The rarest items were two Twin City tractors, which were made in the 1920s by an American company.

Although they were not in working order, they still fetched prices of up to $10,000.

One successful bidder, John Barwick, says it was money well spent.

"It's quite unique - I haven't seen anything like it - to have machinery in as good order as this," he said.

Auctioneer Victor Moore says many people were surprised by the value of the items.

"Extremely unusual and a lot of the items we're seeing here are very, very rare," he said.

Mr Morton says he has been forced to sell off the possessions for personal reasons.

"It's the end of an era and I'll have a bit more room in my shed," he said.

He says although he is sad to see his vast collection of items and memorabilia go, he is glad it is going to good homes.


April 23, 2007

Sale May 18,19, 2007

The first in a series of sales to dispose a very large collection will be conducted in Lakeland, FL on May 18 and 19 by Kale Albritton.

Veteran Florida auctioneer Kale Albritton, owner of Albritton Auctioneers in Lakeland, FL, met with the family of a deceased Miami collector several years ago to begin the dispersal of the thousands of antiques and collectibles in the estate. He held two small initial sales after that but could never get the family organized enough to complete the task. When he retired four years ago he still held out hope that he would get the opportunity to conduct the entire sale. That opportunity has now presented itself and Albritton has come out of retirement for this series of sales.

He has worked for months out of a series of storage buildings and houses where the collection has been stored for the last thirty years and still has no idea how many total lots will be in all the sales. The first sale on May 18 and 19 will consist of approximately 600 lots of art, antiques, silver, art glass and bronzes. Albritton has identified at least 92 bronzes and 75 lots of art glass, including Tiffany, Galle and Daum and large selection of period American and English sterling hollow and flatware to be included in the first sale.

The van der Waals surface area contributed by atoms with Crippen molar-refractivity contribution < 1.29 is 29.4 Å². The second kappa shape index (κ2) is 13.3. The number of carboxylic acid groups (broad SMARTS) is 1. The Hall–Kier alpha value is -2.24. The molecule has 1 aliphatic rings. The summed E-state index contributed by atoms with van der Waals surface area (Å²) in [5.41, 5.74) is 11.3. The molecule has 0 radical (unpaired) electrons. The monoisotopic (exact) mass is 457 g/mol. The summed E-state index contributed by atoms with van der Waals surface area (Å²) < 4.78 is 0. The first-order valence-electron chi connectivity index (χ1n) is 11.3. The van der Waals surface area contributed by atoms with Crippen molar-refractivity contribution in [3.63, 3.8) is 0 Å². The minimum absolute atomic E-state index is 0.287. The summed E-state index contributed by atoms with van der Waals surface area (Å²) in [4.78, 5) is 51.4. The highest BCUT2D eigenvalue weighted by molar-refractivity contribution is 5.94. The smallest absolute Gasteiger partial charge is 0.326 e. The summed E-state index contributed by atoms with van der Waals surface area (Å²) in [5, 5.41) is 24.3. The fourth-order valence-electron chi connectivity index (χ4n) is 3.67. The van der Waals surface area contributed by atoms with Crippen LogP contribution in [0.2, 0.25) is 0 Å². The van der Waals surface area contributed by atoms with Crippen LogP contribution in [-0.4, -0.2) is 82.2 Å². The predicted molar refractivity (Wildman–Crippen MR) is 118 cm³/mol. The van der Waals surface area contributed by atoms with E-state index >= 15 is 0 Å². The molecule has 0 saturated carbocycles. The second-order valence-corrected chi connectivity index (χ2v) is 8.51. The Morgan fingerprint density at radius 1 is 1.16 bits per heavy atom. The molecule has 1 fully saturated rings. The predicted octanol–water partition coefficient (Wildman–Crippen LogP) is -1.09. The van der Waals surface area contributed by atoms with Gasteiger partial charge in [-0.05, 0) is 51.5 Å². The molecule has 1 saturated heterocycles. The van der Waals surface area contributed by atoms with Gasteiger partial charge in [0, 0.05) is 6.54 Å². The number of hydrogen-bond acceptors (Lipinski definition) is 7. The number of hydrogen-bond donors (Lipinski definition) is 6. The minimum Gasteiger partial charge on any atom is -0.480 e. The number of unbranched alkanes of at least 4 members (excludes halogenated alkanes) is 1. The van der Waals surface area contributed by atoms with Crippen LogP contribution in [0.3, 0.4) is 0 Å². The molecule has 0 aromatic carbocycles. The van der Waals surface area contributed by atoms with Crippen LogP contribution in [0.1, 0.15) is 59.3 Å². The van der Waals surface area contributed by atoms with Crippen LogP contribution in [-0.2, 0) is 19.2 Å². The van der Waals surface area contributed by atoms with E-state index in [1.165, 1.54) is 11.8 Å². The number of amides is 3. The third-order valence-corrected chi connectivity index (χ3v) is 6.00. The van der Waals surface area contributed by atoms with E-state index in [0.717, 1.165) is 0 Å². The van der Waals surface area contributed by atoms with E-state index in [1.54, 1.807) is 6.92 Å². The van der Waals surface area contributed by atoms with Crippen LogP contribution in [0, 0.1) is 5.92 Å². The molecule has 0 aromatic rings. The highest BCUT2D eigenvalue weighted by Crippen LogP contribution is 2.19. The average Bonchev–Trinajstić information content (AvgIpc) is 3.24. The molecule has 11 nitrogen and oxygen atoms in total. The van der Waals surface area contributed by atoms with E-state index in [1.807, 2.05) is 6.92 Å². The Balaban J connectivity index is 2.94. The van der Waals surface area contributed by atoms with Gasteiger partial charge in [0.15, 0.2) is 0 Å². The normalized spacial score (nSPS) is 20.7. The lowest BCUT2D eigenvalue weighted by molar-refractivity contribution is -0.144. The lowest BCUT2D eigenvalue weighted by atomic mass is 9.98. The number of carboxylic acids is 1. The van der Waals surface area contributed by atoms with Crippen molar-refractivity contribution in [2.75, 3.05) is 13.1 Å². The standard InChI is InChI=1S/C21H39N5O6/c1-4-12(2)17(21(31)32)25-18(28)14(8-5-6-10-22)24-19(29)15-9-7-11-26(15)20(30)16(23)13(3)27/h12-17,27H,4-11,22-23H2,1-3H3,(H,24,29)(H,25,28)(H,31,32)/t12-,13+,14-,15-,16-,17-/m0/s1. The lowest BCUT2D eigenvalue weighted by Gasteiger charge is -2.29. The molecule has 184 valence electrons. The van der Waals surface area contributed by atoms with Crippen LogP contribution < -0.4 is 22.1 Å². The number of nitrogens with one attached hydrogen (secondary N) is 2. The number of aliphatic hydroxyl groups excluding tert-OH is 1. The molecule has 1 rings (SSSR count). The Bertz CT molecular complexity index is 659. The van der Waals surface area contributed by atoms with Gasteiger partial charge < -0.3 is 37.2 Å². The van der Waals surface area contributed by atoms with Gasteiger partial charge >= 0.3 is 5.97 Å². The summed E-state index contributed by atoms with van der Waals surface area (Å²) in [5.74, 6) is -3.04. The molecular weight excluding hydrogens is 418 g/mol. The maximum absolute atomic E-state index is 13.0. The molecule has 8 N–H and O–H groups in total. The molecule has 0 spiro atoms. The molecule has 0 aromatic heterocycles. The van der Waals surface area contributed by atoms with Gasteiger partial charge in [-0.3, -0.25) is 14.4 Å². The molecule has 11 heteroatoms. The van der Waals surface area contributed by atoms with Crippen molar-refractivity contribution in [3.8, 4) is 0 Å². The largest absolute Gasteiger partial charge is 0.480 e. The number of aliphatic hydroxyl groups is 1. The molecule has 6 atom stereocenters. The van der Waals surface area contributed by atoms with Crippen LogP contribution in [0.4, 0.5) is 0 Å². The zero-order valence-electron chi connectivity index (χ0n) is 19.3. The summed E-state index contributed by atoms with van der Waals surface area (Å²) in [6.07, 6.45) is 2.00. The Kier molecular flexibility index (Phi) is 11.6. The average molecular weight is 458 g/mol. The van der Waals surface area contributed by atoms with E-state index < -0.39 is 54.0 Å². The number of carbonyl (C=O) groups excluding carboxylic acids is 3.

The silver will include sterling bowls by Tiffany, a wine cooler, serving bowls, compotes, a 240 piece service of "Faneuil" flatware, a Samuel Kirk tea and coffee service (c.1840), Sheffield silver, Britannia casters, sterling serving trays, goblets, standing salt cellars, Georgian serving spoons by Peter, Ann and William Bateman, coin silver, 167 pieces of Francis I flatware, ornate plated/crystal epergnes, sterling vases, trays, goblets and many others.

Significant art includes a work by Edward W. Cooke (English 1811-1880) entitled "Good Luck Fires" painted while Cooke was on vacation in New Mexico. Other works include "Calais Pier" by Thomas Bush Hardy (English 1842-1897), "Sheep in Pasture" by G. C. Wiggins (American 1883-1962) and "Young Girl" by Charles T. Phelan (American 1840) plus many more.
The art glass and crystal category includes a 17in tall Favrile lamp signed "L.C.T." on the base, Steuben Rosaline engraved plates, a pulled feather design art glass epergne with Sheffield silver plated base and flint glass inserts, many pieces of Moser, an acid-cut Baccarat vase, five Galle vases, a major three piece center set of a dark amethyst glass pedestal and an 11in by 6in bowl with a matching pair of 13in candleholders decorated with gold cameo bands of Amazon warriors, signed Moser, Karlsbad.

The sale will include three Audubon Elephant books entitled "Viviparous Quadrupeds of North America" lithographed and printed by J. T Bowen, Philadelphia, 1845, a good selection of Majolica, a Tiffany desk lamp, many bent slag glass lampshades with table, floor lamps and ceiling fixtures, many stained and leaded glass shades and bases, a pair of Sang de Boeuf table lamps, Kutani table lamps, wicker floor lamp, Phoenix glass table lamp and Galle lamp, figural bronze lamp of a lady marked P. Terczkszuk (Austrian) with an 8 x 4¾in Galle shade among others. Also crossing the block will be a wide selection of 18th, 19th and early 20th century furniture including game tables, stands, desks, work tables and much more.